António Costa's government is negotiating with three Portuguese Speaking African Countries (PALOP) the extension of the moratorium on debt payments and on state guarantees.
The Portuguese government is negotiating with Cabo Verde, Mozambique and Sao Tome and Principe the extension of the moratorium on debt payments and on state guarantees to 2022, a source from the executive told Lusa.
“Portugal confirmed this week the extension until the end of this year of the moratorium on bilateral debt and on state guarantees for loans,” said the source from the Ministry of Foreign Affairs (MFA), adding that the same process is being negotiated for 2022, and is therefore not yet concluded.
At issue is the debt that Cabo Verde, Mozambique and Sao Tome and Principe have contracted with the Portuguese state, but also with banks, including Caixa Geral de Depósitos, which are considered private loans with state guarantees, and which have a different legal framework from loans granted State-to-State.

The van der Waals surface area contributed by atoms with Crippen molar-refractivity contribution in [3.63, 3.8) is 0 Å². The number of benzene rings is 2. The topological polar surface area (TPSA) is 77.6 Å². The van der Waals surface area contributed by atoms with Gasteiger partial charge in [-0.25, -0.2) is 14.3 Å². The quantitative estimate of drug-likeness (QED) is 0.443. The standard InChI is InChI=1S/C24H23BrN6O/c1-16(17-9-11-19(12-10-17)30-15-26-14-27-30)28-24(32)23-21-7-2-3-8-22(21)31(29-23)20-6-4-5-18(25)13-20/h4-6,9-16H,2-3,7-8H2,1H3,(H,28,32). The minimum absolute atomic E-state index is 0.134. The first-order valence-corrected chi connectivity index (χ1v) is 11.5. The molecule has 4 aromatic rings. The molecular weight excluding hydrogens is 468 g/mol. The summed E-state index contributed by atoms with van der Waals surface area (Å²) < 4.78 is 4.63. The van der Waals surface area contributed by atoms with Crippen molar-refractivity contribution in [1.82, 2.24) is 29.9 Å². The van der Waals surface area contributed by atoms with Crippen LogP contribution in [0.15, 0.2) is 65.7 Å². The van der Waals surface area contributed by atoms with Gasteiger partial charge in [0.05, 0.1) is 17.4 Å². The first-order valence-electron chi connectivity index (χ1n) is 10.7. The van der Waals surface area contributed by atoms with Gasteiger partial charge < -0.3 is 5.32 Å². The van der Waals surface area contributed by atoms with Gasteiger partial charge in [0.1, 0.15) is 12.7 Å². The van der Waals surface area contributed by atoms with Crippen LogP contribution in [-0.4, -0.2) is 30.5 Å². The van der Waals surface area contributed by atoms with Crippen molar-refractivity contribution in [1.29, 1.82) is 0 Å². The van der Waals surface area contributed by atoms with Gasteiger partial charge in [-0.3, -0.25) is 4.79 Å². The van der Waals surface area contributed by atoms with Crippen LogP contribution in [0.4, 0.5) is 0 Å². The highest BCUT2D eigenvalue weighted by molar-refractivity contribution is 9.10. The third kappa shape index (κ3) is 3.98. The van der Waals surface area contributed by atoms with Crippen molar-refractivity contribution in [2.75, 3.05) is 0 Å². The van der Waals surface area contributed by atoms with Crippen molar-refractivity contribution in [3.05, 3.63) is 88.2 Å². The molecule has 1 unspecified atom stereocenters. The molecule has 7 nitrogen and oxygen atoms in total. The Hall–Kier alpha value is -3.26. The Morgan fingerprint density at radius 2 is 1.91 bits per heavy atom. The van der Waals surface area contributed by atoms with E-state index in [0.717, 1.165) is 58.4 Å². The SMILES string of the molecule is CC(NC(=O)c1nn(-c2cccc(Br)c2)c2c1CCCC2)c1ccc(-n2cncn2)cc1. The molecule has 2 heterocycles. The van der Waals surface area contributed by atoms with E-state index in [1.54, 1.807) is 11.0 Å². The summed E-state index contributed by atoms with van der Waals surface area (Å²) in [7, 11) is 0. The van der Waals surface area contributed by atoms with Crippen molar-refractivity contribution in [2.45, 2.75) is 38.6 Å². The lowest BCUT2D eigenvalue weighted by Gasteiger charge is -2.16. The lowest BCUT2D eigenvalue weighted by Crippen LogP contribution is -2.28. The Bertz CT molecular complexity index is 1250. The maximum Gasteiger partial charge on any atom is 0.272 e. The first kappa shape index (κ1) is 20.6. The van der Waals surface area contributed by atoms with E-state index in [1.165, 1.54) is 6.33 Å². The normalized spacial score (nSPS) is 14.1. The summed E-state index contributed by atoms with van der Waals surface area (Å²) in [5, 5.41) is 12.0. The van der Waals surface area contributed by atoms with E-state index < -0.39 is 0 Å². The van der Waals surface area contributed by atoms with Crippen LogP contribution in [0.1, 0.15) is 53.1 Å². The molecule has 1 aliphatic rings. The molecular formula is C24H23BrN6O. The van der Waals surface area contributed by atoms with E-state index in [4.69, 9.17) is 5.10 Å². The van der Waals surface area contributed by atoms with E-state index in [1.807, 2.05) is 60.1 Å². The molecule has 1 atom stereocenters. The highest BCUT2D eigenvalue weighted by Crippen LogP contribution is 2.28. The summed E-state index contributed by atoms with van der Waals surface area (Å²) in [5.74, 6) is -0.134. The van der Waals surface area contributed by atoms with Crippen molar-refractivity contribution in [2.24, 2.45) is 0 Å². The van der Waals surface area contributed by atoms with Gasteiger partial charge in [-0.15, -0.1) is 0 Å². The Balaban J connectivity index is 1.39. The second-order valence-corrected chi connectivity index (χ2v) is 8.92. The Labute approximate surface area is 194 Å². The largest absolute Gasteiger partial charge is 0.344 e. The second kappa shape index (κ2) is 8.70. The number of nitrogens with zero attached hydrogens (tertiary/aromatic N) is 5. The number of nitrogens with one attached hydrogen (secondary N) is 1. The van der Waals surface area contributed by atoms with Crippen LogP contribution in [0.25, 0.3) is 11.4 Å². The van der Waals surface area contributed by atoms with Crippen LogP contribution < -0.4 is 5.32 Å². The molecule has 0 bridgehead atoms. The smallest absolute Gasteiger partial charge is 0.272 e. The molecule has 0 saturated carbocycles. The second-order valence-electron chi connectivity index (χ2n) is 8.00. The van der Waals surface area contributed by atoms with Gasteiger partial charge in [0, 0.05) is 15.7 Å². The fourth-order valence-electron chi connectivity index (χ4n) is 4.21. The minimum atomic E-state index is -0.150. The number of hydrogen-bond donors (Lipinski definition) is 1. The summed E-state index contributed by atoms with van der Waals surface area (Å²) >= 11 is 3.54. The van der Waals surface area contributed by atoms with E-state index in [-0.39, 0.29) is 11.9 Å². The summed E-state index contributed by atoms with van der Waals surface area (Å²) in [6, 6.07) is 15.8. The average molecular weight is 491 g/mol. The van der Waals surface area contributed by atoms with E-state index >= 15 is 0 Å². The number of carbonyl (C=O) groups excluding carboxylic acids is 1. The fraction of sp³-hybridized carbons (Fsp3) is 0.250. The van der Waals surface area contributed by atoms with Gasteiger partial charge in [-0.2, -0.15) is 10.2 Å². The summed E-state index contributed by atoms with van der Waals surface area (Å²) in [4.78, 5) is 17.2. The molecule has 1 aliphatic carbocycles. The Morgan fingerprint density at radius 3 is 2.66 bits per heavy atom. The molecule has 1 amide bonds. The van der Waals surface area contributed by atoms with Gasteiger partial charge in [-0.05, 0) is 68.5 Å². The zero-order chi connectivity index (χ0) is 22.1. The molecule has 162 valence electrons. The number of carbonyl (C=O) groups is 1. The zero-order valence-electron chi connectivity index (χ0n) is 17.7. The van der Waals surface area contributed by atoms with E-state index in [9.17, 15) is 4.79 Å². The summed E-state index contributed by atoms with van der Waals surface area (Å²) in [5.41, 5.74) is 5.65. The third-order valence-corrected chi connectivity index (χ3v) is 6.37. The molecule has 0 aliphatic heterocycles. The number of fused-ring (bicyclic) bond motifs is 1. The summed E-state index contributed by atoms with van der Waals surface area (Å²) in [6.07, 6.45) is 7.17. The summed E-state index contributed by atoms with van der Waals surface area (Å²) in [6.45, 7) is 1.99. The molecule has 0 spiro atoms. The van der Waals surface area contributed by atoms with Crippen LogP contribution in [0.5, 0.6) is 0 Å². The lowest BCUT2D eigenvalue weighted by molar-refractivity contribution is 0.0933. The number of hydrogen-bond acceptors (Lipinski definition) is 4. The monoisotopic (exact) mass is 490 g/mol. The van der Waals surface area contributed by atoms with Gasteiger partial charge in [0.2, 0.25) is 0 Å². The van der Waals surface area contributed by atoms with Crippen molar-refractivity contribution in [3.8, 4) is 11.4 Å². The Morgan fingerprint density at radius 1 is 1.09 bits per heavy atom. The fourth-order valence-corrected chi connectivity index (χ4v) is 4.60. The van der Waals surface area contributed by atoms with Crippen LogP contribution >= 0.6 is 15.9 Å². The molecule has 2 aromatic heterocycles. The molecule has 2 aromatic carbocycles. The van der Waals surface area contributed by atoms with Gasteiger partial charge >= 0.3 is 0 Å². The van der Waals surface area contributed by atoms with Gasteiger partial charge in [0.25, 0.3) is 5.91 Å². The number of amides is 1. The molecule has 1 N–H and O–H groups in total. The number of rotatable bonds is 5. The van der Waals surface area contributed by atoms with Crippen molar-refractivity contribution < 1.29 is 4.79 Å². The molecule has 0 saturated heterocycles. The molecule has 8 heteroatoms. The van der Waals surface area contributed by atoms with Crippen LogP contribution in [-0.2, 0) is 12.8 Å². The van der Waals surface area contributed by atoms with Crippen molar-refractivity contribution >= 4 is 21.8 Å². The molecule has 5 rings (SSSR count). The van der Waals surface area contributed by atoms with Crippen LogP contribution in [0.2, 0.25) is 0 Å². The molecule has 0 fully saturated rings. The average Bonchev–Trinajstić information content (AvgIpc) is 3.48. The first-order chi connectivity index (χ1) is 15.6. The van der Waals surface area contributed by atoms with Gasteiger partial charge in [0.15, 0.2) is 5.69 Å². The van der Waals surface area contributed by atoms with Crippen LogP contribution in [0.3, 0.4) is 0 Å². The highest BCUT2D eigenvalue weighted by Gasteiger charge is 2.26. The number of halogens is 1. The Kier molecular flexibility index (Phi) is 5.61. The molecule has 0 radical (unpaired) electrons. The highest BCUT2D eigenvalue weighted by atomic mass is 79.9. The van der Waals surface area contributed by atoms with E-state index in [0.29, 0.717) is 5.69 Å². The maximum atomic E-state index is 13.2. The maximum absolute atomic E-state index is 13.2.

On Tuesday, the MFA announced it had renewed debt moratoria for Cabo Verde, Mozambique and Sao Tome and Principe, totalling €131 million, in response to requests made by these countries, according to a statement.
The measure falls under the “Debt Service Suspension Initiative ([DSSI]” launched by the Paris Club and the G20 in 2020 to mobilise all bilateral creditors, official and private, to support the most vulnerable partner countries in responding to the health and socio-economic crisis arising from the pandemic.
The Paris Club and the G20 had meanwhile announced they had extended moratoria for 25 low-income countries, including these three Portuguese-speaking countries, until April 2022, encouraging countries that do not belong to these two groups of more developed nations to adopt similar measures in dealing with bilateral debt.